St John’s, Beckenham – Oriental (Coptic)

History

The Coptic community of St. John was officially founded in 2007. They worship in a building acquired in 2011, which used to be a pub (the Elmer Lodge) built in 1839.

Appearance

The outside of the church is rather unusual for a church, but as mentioned that is not the original function of the building.

The interior of the church is richly decorated with icons, many of which are in a very modern, western style (one, of someone who I think is St Anthony, appears to be winking). The iconostasis at the front has two tiers, with a long icon of the last supper above the main doors. A pulpit just in front was used for the readings.

A door in the left-hand wall opens onto a stairwell leading to the upstairs.

Clergy

The service was led by two priests, and several altar servers who doubled as a choir, some of whom may have been deacons. I found it hard to keep track of just how many there were – I think about a dozen – as several went up and down the stairs, and quite a few went behind the iconostasis upon entering the church, so not all were there from the beginning. They all wore white vestments, with the priests also wearing mitre-like headwear with veils down the back.

Congregation

The congregation steadily grew from just under a dozen when I arrived to more like sixty by the end of the service. Many went up and down the stairs during the service, making it impossible to get an accurate count.

The men sat on the left of the central aisle, and the women on the left. The men were mostly dressed in smart casual, although a few were in suits, and about half the women wore headscarves. Unsurprisingly, the congregation was mostly if not entirely Egyptian or Middle Eastern in terms of ethnic make-up. In terms of age, there were a few young children and teenagers, but most looked to be between thirty and seventy.

Service

I arrived at 9:30am (on Sunday 13 August; I published this post a day late), the scheduled time for the start of the service. When I arrived however, a service was already ongoing, although I think I had only just missed the start as there were only eight or so people there.

Services in the Old Oriental Churches are very similar to those in the Orthodox Church, consisting primarily of chanted hymns, prayers and psalms, intoned Bible readings, and lots of incense and ritual.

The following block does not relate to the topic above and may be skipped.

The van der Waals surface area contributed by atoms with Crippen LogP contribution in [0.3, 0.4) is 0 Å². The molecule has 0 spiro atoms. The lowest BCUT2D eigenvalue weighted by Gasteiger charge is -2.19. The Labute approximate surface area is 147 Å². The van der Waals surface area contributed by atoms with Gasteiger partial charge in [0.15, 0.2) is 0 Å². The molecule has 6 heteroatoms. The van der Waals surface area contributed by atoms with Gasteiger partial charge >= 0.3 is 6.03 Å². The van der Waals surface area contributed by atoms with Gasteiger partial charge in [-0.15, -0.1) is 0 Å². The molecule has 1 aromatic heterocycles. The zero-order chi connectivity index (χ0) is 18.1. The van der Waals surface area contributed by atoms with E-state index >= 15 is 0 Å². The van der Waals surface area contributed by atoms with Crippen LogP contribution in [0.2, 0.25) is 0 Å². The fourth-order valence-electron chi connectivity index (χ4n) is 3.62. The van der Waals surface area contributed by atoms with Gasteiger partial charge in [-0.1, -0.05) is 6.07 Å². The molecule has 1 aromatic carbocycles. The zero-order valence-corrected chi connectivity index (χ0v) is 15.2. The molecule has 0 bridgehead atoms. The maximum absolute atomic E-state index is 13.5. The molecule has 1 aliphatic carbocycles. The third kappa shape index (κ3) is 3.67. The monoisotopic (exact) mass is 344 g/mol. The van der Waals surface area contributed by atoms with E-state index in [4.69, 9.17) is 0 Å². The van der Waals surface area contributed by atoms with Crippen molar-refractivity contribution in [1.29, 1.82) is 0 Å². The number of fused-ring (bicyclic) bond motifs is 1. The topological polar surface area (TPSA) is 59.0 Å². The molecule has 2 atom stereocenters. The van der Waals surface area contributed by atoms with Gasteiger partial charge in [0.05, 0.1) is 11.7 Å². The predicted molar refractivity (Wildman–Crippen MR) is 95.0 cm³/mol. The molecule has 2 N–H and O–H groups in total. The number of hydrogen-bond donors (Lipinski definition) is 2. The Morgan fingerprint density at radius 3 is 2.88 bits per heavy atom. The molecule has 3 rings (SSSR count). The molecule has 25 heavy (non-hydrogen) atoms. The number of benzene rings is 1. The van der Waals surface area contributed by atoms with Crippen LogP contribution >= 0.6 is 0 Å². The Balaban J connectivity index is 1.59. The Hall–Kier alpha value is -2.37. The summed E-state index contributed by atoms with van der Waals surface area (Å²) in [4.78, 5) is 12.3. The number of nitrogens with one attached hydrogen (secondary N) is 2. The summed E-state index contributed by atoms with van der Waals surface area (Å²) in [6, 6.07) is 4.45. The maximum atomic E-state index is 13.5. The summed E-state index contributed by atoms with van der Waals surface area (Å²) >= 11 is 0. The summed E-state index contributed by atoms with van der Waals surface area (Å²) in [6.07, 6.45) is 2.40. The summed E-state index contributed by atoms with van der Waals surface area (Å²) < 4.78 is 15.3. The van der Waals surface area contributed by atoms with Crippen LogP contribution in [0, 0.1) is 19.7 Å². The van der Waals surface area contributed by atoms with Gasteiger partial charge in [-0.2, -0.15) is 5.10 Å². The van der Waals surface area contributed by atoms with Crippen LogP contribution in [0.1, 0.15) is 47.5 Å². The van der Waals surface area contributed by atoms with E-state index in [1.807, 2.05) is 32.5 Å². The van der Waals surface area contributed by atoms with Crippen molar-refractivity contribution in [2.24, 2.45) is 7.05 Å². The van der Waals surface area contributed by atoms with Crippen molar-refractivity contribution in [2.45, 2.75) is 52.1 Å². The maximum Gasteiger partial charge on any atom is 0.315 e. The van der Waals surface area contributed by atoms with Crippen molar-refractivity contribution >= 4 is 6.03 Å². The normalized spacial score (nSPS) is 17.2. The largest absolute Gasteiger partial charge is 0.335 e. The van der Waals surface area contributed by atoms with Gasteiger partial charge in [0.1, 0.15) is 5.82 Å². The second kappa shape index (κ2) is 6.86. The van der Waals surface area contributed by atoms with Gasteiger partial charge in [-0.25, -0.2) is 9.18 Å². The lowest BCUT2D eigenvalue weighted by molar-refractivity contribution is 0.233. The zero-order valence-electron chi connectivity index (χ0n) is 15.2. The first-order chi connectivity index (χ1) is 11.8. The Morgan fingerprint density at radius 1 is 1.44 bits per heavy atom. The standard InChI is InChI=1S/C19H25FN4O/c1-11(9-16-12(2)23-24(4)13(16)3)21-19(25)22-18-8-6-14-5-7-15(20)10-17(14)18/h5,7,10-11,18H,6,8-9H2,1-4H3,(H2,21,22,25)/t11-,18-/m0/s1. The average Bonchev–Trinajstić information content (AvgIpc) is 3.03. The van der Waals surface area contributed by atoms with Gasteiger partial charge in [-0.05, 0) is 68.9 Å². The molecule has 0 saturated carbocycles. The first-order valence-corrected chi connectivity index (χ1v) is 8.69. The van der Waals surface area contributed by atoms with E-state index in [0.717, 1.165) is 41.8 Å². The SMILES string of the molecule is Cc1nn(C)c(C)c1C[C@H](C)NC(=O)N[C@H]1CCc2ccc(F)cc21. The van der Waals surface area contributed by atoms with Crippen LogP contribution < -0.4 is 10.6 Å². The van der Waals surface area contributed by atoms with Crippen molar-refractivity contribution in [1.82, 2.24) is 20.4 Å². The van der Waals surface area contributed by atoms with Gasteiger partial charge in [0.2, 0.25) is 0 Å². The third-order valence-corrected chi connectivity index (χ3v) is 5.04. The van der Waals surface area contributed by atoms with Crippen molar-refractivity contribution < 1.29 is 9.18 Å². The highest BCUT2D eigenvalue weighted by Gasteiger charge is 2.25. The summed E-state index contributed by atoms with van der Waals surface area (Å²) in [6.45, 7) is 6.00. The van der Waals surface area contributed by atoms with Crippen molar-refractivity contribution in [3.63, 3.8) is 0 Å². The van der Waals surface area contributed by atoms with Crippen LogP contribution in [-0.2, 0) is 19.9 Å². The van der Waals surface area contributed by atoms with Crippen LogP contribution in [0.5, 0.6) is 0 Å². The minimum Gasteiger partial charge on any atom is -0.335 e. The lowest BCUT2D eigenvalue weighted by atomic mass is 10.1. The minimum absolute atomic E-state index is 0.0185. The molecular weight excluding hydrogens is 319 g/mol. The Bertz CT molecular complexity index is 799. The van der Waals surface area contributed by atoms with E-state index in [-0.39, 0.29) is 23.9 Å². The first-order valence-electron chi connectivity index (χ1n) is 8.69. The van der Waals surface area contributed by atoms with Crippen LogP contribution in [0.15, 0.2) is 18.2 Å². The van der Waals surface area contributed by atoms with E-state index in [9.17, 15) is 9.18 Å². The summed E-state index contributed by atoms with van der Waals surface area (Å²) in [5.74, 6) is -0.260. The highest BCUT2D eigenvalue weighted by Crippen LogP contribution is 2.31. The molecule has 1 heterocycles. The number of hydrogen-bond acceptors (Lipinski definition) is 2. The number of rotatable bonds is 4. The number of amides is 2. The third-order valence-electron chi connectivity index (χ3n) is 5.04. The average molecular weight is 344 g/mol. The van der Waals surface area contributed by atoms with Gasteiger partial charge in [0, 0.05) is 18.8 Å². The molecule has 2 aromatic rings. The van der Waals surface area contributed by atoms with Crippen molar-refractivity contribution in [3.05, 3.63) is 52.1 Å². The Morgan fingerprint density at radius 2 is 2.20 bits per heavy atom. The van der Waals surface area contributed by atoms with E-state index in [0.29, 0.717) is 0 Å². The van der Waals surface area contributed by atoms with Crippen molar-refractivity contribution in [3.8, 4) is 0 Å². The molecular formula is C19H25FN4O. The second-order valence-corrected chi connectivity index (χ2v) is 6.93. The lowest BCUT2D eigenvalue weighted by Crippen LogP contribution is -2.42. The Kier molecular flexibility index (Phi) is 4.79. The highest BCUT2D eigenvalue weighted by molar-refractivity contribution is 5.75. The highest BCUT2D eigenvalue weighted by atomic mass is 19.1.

After about fifteen minutes, the initial service (which had included the reading of Matthew 28) came to an end, and many of the altar servers went upstairs. After a pause of a few minutes, one of the older altar servers, who I think may have been a deacon, handed out prayer books to the congregation. These had the Matins and the Hours in English and Arabic, complementing the screen. The Third Hour (Terce) was prayed, and then began the liturgy (communion service) proper.

The service was – unsurprisingly – very similar in many aspects to that which I attended at St Mary and St Shenouda’s in Coulsdon. There was the same general division of the service into one part heavily punctuated by Bible readings (from II Corinthians, I Peter, Acts, and Luke), followed by a sermon (in Arabic, about 15 minutes long), followed by the actual communion part of the service. The giving of peace was also the same, as was the way in which communion was received (including the men going up first).

Something else which was the same as at the Coptic church in Coulsdon was that the hymns, prayers and Bible readings were projected onto screens in English, Coptic and Arabic. This made it very easy to follow the service, despite the fact that it was almost all in Coptic or Arabic.

The service ended at 12:30, with one of the priests casting holy water over the congregation and giving them a blessing.

I should also note that there was apparently a smaller service simultaneously going on in English in a room upstairs at the same time as the liturgy. However, I chose to stay downstairs as a) that was the church’s “main service”, b) I got the impression that the English one does not happen every week and so describing it may not have been appropriate for this church’s review, and c) I was only told this by a gentleman sitting next to me a good way into the liturgy, so to have gone upstairs at that point would be to have experienced neither service in its fullness.

Afterwards

After the service, the congregation – unlike communion, this time it was women followed by men – went up to the priest to receive warm pieces of freshly baked bread. Most then continued on to a separate part of the building, presumably for refreshments, although due to time constraints I was unfortunately unable to investigate.

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